Every election season is 7 come 11 for some candidates, and shooting craps for others. But for 7-Eleven, it’s here we come again, bellying up to the bar for a big gulp of advertising. And sometimes, it’s even free. The national convenience store chain is getting a free plug this season from none other than President Barack Obama. The most recent iteration evolved from Obama’s campaign analogy that Republicans ran the car into the ditch, and the Democrats have extricated the vehicle of state from its dire straits, while Republicans have stood on the sidelines, sipping Slurpees, notes a report in the Los Angeles Times
Of course, the Slurper-in-Chief wasn’t talking about the bumper car he drove with daughter Sasha in tow at the Iowa State Fair, or the Government Motors CEO moniker he got for auto bailouts.
Rather, his point is: Now, the Republicans want to drive, but he’s imploring voters not to give them licenses.
Politics aside, 7-Eleven slurps up the attention. “We are aware that the president mentions” the chain’s signature drink, said company spokeswoman Margaret Chabris. “We thank President Obama very much for the free advertising of our popular drink.”
Chabris insists that Slurpees are bipartisan, and this isn’t the first time the company has lapped at the political trough.
Indeed, 7-Eleven's 2009 gimmick stirred a controversy along with the creamer folks might put into the commemorative coffee cup in honor of Obama’s inauguration. That cup was decorated with a photo of the new prez, the White House, and a group of his supporters. The images prompted a viewer of ABC Channel 7 in Denver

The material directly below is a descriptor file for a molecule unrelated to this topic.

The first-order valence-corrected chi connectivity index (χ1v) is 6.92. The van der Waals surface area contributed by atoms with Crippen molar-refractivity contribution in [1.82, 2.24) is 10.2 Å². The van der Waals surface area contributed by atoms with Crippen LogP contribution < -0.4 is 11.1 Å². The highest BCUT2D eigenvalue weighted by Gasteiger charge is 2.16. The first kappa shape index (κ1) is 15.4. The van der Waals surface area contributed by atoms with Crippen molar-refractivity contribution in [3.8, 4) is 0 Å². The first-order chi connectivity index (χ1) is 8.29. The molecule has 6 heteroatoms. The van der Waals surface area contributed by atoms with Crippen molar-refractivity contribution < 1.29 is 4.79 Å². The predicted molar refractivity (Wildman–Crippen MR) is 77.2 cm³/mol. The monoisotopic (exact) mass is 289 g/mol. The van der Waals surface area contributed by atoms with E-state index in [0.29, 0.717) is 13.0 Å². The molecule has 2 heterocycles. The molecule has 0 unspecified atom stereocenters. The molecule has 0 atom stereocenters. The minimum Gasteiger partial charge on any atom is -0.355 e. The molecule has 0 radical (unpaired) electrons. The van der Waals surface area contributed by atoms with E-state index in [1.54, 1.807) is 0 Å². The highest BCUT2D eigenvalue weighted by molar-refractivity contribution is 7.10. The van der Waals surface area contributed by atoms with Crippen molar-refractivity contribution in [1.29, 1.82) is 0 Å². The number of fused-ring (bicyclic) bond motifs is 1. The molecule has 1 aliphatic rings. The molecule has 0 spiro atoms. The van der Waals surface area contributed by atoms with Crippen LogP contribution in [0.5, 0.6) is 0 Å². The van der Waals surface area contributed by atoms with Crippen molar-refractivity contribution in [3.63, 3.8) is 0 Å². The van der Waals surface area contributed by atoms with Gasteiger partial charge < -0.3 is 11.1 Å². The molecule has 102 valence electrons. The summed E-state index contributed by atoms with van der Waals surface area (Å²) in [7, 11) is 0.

to call the station and suggest that it looked like one of the supporters was signaling with a certain finger. Perhaps flipping the bird at election losers? Not so, said 7-Eleven.
In fact, there was Chabris, with the company explanation back then: "It's actually the fourth finger, celebrating being No. 1. It was taken off the official Obama website."
Back in 2008, the Dallas-based 7-Eleven took a proactive role in the presidential election, when it let folks vote with their cups, as its “7-Election” promotion had during the previous two election cycles. The chain put out cups labeled “McCain” and “Obama,” and customers could signal their favorite through their choice of cup for their joe. Those who wanted to vote neither or for a third-party candidate opted for a blank cup.
Chabris urged people to vote like they were part of a machine: “They can vote early, often, late and all the way up to midnight” Election Day.
With the chain's ad prowess, it's a bit surprising it doesn't have a tea (party) cup in the works.
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